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The humble idea that experts are ordinary human beings leads to surprising conclusions about how to get the best possible expert advice. All too often, experts have monopoly power because of licensing restrictions or because they are government bureaucrats protected from both competition and the consequences of their decisions. This book argues that, in the market for expert opinion, we need real competition in which rival experts may have different opinions and new experts are free to enter. But the idea of breaking up expert monopolies has far-reaching implications for public administration, forensic science, research science, economics, America's military-industrial complex, and all domains of expert knowledge. Roger Koppl develops a theory of experts and expert failure, and uses a wide range of examples — from forensic science to fashion — to explain the applications of his theory, including state regulation of economic activity.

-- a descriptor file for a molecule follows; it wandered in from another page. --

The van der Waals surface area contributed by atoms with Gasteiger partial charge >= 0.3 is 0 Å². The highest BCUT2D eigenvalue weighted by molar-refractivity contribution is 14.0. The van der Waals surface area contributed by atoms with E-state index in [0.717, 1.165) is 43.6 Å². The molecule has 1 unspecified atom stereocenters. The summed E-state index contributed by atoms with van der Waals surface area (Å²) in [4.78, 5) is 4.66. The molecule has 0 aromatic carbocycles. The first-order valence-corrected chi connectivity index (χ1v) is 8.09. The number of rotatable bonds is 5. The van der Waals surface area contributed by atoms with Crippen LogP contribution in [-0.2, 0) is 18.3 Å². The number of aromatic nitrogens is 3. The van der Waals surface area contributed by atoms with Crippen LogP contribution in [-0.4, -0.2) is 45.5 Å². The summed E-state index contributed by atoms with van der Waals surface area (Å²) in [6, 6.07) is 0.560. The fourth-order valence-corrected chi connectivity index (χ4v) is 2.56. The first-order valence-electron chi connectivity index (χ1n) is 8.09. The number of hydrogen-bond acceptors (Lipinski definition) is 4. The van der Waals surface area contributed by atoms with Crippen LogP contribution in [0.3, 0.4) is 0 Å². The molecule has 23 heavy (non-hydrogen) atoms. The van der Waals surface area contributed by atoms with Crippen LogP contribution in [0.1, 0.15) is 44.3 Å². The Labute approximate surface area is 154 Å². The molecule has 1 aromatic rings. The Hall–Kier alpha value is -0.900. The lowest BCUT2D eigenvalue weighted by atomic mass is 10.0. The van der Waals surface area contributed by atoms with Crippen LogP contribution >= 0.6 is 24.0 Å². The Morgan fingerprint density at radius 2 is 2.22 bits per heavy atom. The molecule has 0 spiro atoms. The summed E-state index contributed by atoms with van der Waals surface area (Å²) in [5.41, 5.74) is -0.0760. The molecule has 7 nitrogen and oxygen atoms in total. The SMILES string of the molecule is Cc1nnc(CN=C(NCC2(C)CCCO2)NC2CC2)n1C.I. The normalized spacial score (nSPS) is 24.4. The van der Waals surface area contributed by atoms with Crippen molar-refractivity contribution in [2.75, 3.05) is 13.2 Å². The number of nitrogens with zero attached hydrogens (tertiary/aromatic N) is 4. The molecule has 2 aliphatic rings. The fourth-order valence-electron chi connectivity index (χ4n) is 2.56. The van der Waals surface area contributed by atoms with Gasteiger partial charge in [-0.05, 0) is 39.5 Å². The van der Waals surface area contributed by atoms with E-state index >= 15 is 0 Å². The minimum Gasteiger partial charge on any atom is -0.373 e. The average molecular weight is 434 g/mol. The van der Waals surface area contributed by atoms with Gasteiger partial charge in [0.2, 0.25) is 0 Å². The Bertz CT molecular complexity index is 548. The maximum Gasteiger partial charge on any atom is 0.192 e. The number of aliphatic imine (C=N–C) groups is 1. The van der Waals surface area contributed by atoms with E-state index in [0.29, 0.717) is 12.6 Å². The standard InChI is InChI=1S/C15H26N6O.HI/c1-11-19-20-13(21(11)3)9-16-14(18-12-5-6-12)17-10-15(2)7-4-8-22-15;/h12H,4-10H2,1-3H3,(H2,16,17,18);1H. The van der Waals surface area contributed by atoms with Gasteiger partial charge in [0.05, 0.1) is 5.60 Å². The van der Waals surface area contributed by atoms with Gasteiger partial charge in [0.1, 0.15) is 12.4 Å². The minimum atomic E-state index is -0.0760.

Roger Koppl is professor of finance in the Whitman School of Management of Syracuse University and a faculty fellow in the University’s Forensic and National Security Sciences Institute. Koppl’s research interests include the economic theory of experts, the theory of economic growth, complexity theory, and the production and distribution of knowledge in society. His work on forensic science reform has been featured in Forbes magazine, The Washington Post, The Atlantic, Reason magazine, Slate, The Huffington Post, and other outlets.